There There My Dear – Dexys Midnight Runners
…you know the only way to change things is to shoot men who arrange things…
In the summer of 1980 I had what remained of my tail firmly between my legs and I was licking my wounds. The trip to Latin America with brother Paul had foundered in Mexico where I’d contracted hepatitus B and been rushed back to Coppett’s Wood tropical diseases hospital for a couple of weeks. I was weak as a kitten, couldn’t drink for a year, and had to start thinking about getting a job (over and above my Saturday all-nighter at the Scala coffeebar). Mumtaz, whom I had left to go on a hitch-hiking year off with Paul, had gracefully welcomed me back into her attic flat in Finsbury Park. I was 23 years old.
“Seen quite a bit in my 23 years” sings Kevin Rowland on track 2 of Dexys first LP “Searching For The Young Soul Rebels”, a record which blasted into my ears that summer and blew (almost) everything else out of the water. It had bags of attitude and swagger, it had a manifesto, but most of all it had soul. English white kids from Birmingham playing soul. Legend has it that Kevin Rowland walked into the first rehearsal of Dexys with a box of Stax singles and announced “We’re doing music like this”. But listening to that 1st LP there’s loads more than Stax influences – there’s Jackie Wilson, Motown, the Bar-Kays, Northern Soul. Since I’d spent the previous three years cramming a PhD in soul music (to make up for my teenage pop youth) I was ready to play my part as a disciple of Dexys and spread the word – not that they needed me – the NME and the nation were already enamoured. I’d bought the first single Dance Stance the year before, and helped Geno to get to number one in the spring (B-side: Breaking Down The Walls Of Heartache a cover of Johnny Johnson & The Bandwagon !!). I think my first Dexys gig was in the National Ballroom in Kilburn, appropriate for their Irish/Celtic roots. But did I see them support The Specials? Is that where I discovered them in fact?? Sometimes I simply cannot remember critical details of these formative years.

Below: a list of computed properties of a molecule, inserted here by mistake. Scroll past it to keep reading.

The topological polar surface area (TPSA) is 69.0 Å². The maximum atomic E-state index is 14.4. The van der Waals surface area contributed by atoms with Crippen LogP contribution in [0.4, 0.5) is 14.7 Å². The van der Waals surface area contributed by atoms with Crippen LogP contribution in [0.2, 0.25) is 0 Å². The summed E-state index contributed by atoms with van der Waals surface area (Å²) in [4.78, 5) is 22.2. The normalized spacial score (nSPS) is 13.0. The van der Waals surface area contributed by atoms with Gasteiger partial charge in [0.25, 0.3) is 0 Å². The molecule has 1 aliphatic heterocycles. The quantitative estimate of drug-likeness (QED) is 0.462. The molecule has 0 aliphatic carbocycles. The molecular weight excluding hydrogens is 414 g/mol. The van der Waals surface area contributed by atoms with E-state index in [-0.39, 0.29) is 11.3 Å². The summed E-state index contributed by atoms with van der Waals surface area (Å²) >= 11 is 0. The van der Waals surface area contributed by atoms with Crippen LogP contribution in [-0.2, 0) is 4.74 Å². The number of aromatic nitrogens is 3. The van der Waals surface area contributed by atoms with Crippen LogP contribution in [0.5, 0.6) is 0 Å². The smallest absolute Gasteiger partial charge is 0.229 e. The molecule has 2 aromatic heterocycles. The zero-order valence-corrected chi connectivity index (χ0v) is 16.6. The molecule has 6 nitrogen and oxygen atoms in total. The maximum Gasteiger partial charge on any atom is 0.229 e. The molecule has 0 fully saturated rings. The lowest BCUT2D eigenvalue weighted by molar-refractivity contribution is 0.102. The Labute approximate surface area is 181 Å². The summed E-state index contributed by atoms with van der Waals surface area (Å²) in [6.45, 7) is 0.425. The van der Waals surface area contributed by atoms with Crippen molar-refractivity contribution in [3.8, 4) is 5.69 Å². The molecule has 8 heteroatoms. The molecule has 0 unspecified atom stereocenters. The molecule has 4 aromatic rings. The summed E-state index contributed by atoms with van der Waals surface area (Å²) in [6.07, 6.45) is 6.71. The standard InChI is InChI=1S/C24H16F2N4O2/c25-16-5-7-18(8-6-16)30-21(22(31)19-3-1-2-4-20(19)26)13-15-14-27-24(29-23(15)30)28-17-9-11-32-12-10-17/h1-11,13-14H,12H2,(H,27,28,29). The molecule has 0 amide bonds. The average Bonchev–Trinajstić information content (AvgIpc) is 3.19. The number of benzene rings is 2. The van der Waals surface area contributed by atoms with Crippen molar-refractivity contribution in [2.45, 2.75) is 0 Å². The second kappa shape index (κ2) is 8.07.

They were absolutely brilliant live, real power and passion. Of course I loved the horn section and spent hours playing along with the album on my ancient alto sax. I’d always wanted to be in a horn section – playing chords, harmonies with other brass players. I was particularly fond of “Keep It”. They actually did manage to do that Stax sound – Booker T & the MGs with the Memphis Horns. I’m less convinced that Kevin had the vocal chops of the soul greats, but he certainly committed to it heart and soul, and more importantly he sounded like he meant it.
It’s hard to remember now, how much that mattered in those days, as punk morphed into Two-Tone and battles with the NF, Rock against Racism, and “whose side you were on” felt like your daily bread – those early Thatcher years were full of aggro and passion, maybe it was just me but the times were intense. Live and onstage Kevin demanded attention and respect. Watching him sing “Respect” live was an exercise in faith, he would end up writhing on the floor whooping and squealing and I would feel equal amounts of embarrassment and admiration. He would continue to make a career out of this strange dialectic, even today he stretches what is acceptable in a musical context beyond what is simply cool, out to the edge of reason. But these were early days when he wanted to be a soul singer. And he was a white boy, my age. Christ I wanted to be in that band. Lyrical interlude : “Holed up in white Harlem, your conscience and you…” Those early gigs were a riot. Wilfully antagonistic toward the audience, we were used to it old punks that we were, there was an atmosphere of danger, aggression, risk in the air. But most gigs in those days felt like that. The band were tight as anyone I’ve ever seen. Pete Williams, Al Archer, Big Jimmy Patterson on the trombone. The Teams That Meet In Caffs. They were formed with gang membership in mind, a ready-made pop subculture. That’s just how it used to be. They would go on to have different line-ups, different instruments and their biggest hit as a bunch of raggle-taggle pseudo- Irish punks with ‘Come On Eileen’ and weddings thereafter would never be the same, but for me the first LP is still an astonishing listen. Maybe you should welcome the new soul vision.
As a footnote I have to mention that Kevin Rowland moved to Brighton around the same time as us in the late 90s and we spoke on a number of occasions at parties and so on. He was a gentleman and a scholar, softly-spoken and funny. He moved to Shoreditch around 2005 “because Brighton was getting too cool”.